philo-, phil-, -phile, -philia, -philic, -philous, -phily, -philiac, -philist, -philism

(Greek: love, loving, friendly to, fondness for, attraction to; strong tendency toward, affinity for)

These are just a few of the meanings set up for the etymological meanings of philo- which comes to us from Greek.

In biology, there are many words that use philo-, phil- to mean "thriving in such and such a place or situation; or exhibiting a tendency for a specified condition" for its existence.

Other meanings include: "strongly attracted to; such as, an organism that loves or is strongly attracted to something which is specified".

In psychology and psychiatry, -phile, -philia, etc. use this element as a word termination indicating an abnormal craving or attraction to or an affinity for an object as shown by the word stems to which they are affixed.

philophobia (s) (noun) (no pl)
The avoidance of falling in love or of being loved: Ron developed philophobia after being hurt by a close girlfriend when he cherished her and felt such a strong passion for her.
philophronesis (s) (noun) (no pl)
The use of gentle speech or humble submission in order to mitigate, to calm, or to mollify anger: Tony was evidently good at philophronesis because he could assuage and soften the agitation and infuriation successfully between the neighbours.
philoplutary (s) (noun), philoplutaries (pl)
A fondness for or a special love for wealth: In one of Dickens' stories, the main character was greatly engrossed in philoplutary and often ignored his relatives.
philopolemic (adjective), more philopolemic, most philopolemic
1. Concerning a fondness of controversy and dispute: James was philopolemic and always seemed to love bringing up arguments and discussions about topics that sometimes brought about a quarrel or a fight with other students.
2. Pertaining to the support of war; combative; warlike: As a philopolemic boy, Jack loved to watch movies with conflicting enemies fighting against each other and wanted to join the army when he was old enough.
philopolemicist (s) (noun), philopolemicists (pl)
A person who loves to argue or who is particularly fond of controversy: Somehow the new student in class was a philopolemicist who was especially inclined to disputing with the others in class.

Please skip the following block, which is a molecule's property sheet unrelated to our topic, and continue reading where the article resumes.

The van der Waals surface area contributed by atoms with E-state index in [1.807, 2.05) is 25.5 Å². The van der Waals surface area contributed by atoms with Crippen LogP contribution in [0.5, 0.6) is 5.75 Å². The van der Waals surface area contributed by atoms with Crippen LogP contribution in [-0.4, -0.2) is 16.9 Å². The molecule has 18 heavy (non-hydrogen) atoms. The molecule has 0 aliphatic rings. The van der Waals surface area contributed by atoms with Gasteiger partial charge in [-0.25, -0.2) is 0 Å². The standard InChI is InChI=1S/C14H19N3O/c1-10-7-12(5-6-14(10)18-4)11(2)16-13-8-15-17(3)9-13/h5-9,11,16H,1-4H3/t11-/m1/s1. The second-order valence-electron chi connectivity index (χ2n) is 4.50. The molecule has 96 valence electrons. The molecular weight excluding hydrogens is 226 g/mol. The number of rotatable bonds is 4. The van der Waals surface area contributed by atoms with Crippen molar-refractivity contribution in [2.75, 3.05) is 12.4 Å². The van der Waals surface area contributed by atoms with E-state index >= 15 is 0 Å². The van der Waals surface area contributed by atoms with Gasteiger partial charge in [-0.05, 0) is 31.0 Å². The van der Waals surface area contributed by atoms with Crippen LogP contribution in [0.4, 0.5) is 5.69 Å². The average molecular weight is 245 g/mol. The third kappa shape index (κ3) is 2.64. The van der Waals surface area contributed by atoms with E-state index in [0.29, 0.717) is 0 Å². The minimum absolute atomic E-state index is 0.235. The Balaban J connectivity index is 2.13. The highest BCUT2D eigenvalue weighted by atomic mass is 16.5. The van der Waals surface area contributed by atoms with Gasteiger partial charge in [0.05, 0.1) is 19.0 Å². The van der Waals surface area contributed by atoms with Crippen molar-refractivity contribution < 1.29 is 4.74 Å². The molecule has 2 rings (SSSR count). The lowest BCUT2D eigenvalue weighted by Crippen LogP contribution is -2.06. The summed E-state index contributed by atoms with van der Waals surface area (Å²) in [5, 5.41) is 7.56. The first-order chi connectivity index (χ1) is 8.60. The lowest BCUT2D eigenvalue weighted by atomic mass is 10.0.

philoponous (adjective), more philoponous, most philoponous
Descriptive of the love of work; industrious: Mrs. Lawson was a dedicated teacher and was known for her philoponous commitment to instructing her students..
philopony (s) (noun) (no pl)
A fondness for work: Peter had a strong work ethic and a predisposition to do the best in his job and put forth an effort to achieve his objectives. His employer said that he was lucky to have such an employee who had a good amount of philopony!
philoprogenitive (adjective), more philoprogenitive, most philoprogenitive
1. Pertaining to being procreative, producing offspring; prolific: Judy’s philoprogenitive cat gives birth to litters of kittens every year.
2. Related to loving one's own offspring or all children in general: Sally didn't have any children of her own, however as a philoprogenitive aunt, she had her sister's children in her home as often as possible after school was over in the afternoon.
A tendency to produce and to love children.
© ALL rights are reserved.

Go to this Word A Day Revisited Index
so you can see more of Mickey Bach's cartoons.

philosemitism, philo-Semitism (s) (noun) (no pl)
A fondness for or appreciation of Jewish people: Philosemitism pertains to the ideas, cultural qualities, history, etc. that originated with Jews. The opposite of philosemitism is antisemitism.
philosophaster (s) (noun), philosophasters (pl)
A person who pretends to know more about something than he or she actually knows as a way of impressing or manipulating others: A philosophaster usually claims to have extensive learning about a subject, but that individual actually has only a superficial understanding of the topic.

Philosophaster is a Latin satirical comedy by Robert Burton, so since the play is about someone who pretends to be a philosopher. The term itself has been used in more recent times to refer to a pretender who supposedly has knowledge about philosophy. <

philosophastering (adjective), more philosophastering, most philosophastering
Referring to a person who acts like a philosopher: Martin wanted to impress his peers by commenting on theories by certain philosophers, but he was really only a philosophastering pretender.
philosophastry (s) (noun), philosophastries (pl)
A shallow or pseudo-philosophy: Joan read about philosophastry in one of her books on principles and doctrines as being a kind of spurious or pretended philosophy.
philosopher (s) (noun), philosophers (pl)
Anyone who studies and tries to explain the meanings of all kinds of issues that exist in the lives of people: A philosopher often makes efforts to present an extensive understanding about life, scholarly studies, and systems of convictions.
Philosophia pietati ancillans. (Latin phrase)
Philosophy in service to piety.

Motto of Hanover College, Hanover, Indiana, USA.

Philosophiae Doctor; Ph.D. (s) (noun), Philosophiae Doctors (pl)
Doctor of philosophy: Mr. Smith received his Ph.D., or the title of a Philosophiae Doctor, after spending many years at the university, attaining a bachelor's degree with honours, a master's degree with a very high academic standing, and writing a thesis.
The average Ph.D. thesis is nothing but a transference of bones from one graveyard to another.
—J. Frank Dobie
Quiz button #1 You may take a self-scoring quiz over some of the words in this section by just clicking this Philo Quiz #1 link.

Related "love, fondness" units: agape-; amat-; vener-; venus.